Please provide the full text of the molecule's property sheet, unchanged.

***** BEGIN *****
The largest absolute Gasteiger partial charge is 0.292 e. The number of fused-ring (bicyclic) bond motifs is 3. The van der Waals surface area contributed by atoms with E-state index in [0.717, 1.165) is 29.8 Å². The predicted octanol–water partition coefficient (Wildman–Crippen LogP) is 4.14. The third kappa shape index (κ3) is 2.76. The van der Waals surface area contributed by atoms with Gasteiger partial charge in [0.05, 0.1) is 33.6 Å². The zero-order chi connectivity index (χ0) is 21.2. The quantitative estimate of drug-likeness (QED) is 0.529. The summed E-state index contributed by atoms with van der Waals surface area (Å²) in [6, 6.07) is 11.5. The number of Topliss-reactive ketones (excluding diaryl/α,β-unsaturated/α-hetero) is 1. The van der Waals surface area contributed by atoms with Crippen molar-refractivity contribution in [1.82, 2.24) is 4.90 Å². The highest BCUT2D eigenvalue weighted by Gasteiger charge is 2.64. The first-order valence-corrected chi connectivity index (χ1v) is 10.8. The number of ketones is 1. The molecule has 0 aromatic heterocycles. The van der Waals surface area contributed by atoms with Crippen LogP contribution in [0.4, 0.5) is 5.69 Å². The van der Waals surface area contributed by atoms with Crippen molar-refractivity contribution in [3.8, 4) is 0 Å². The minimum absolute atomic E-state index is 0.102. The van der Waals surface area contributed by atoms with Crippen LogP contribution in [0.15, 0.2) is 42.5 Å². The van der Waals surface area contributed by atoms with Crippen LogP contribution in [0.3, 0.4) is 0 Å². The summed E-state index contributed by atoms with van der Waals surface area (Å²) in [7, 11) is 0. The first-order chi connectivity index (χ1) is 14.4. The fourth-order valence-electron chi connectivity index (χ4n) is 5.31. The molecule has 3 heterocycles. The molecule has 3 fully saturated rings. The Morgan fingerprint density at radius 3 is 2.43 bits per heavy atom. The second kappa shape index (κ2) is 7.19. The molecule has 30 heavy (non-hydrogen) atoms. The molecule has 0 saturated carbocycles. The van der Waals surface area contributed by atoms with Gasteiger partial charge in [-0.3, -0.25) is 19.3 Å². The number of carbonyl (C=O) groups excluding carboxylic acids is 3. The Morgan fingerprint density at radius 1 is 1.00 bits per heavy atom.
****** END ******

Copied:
The largest absolute Gasteiger partial charge is 0.292 e. The number of fused-ring (bicyclic) bond motifs is 3. The van der Waals surface area contributed by atoms with E-state index in [0.717, 1.165) is 29.8 Å². The predicted octanol–water partition coefficient (Wildman–Crippen LogP) is 4.14. The third kappa shape index (κ3) is 2.76. The van der Waals surface area contributed by atoms with Gasteiger partial charge in [0.05, 0.1) is 33.6 Å². The zero-order chi connectivity index (χ0) is 21.2. The quantitative estimate of drug-likeness (QED) is 0.529. The summed E-state index contributed by atoms with van der Waals surface area (Å²) in [6, 6.07) is 11.5. The number of Topliss-reactive ketones (excluding diaryl/α,β-unsaturated/α-hetero) is 1. The van der Waals surface area contributed by atoms with Crippen molar-refractivity contribution in [1.82, 2.24) is 4.90 Å². The highest BCUT2D eigenvalue weighted by Gasteiger charge is 2.64. The first-order valence-corrected chi connectivity index (χ1v) is 10.8. The number of ketones is 1. The molecule has 0 aromatic heterocycles. The van der Waals surface area contributed by atoms with Crippen LogP contribution in [0.4, 0.5) is 5.69 Å². The van der Waals surface area contributed by atoms with Crippen molar-refractivity contribution in [3.8, 4) is 0 Å². The minimum absolute atomic E-state index is 0.102. The van der Waals surface area contributed by atoms with Crippen LogP contribution in [0.15, 0.2) is 42.5 Å². The van der Waals surface area contributed by atoms with Crippen LogP contribution in [0.3, 0.4) is 0 Å². The summed E-state index contributed by atoms with van der Waals surface area (Å²) in [7, 11) is 0. The first-order chi connectivity index (χ1) is 14.4. The fourth-order valence-electron chi connectivity index (χ4n) is 5.31. The molecule has 3 heterocycles. The molecule has 3 fully saturated rings. The Morgan fingerprint density at radius 3 is 2.43 bits per heavy atom. The second kappa shape index (κ2) is 7.19. The molecule has 30 heavy (non-hydrogen) atoms. The molecule has 0 saturated carbocycles. The van der Waals surface area contributed by atoms with Gasteiger partial charge in [-0.3, -0.25) is 19.3 Å². The number of carbonyl (C=O) groups excluding carboxylic acids is 3. The Morgan fingerprint density at radius 1 is 1.00 bits per heavy atom.